I doubt that it was intentional, but this reading from the Blessed Apostle Paul's letter to the Christians in Rome is a compact compendium of almost everything we've been talking about over the past three months. The very first line, in which he exhorts the Romans to awake from sleep, harkens back to that mysterious line he quoted from in Ephesians in the reading from the First Sunday of Philips Fast, taken from what Msgr. Knox speculated was a baptismal hymn, cautioning them to “Awake, thou that sleepest, and arise from the dead, and Christ shall give thee light” (Eph. 5:14). Its meaning in the context of a baptismal celebration was obvious; but, he gave them another, more cabollistic interpretation, suggesting that their complacency toward the anti-Christian society around them represents them sleeping through their own extermination, unwilling to recognize the times in which they live.*
Then he tells the Romans to “abandon the ways of darkness, and put on the armour of light.” And how can we not remember his fiery rant to the Ephesians from the Second Sunday of Philips Fast, in which he whooped up the Ephesians to...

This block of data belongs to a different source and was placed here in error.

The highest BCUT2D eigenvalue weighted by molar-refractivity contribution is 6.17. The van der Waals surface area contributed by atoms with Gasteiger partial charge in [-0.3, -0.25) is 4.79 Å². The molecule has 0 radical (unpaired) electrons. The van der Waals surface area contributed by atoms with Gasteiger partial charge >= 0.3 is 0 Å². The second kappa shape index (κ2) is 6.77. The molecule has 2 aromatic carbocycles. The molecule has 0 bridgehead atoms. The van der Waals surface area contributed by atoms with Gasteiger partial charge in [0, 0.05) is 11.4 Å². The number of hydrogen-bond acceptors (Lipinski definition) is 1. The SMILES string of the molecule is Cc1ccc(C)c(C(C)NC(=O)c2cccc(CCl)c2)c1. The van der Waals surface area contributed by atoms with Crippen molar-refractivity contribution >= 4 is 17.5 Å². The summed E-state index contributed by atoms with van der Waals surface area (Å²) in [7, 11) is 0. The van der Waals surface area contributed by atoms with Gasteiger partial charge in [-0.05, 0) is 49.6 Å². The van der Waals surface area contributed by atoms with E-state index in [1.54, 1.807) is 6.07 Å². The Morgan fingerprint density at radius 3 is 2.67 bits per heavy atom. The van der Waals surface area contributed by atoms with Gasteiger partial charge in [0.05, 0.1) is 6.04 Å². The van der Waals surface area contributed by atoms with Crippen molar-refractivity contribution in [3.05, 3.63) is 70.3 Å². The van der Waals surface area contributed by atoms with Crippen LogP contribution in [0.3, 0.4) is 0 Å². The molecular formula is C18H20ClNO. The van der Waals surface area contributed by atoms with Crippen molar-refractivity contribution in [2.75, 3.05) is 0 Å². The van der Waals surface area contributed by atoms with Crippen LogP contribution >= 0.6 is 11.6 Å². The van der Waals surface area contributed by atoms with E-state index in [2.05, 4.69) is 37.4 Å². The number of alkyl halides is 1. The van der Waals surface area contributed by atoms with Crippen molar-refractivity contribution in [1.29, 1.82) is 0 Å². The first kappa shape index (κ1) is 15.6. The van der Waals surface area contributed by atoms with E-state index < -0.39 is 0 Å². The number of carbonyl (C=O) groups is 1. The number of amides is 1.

...wear all the weapons in God’s armoury, if you would find strength to resist the cunning of the devil.…Take up all God’s armour, then; so you will be able to stand your ground when the evil time comes, and be found still on your feet, when all the task is over…take up the shield of faith, with which you will be able to quench all the fire-tipped arrows of your wicked enemy; make the helmet of salvation your own, and the sword of the spirit, God’s word (Eph. 6:11,13,16,17).**
The next verses of Romans recall what we heard the Apostle tell the Colossians on the Third and fourth Sundays of Philips Fast, wherein he reminded them that their arguing among themselves only strengthened the attacks of the Devil against them, and that the only way they could be assured of survival against him was to remain solidly in the Church, resisting the temptation of each to go his own way, and by supporting and encouraging those who fall into sin rather than condemning them.***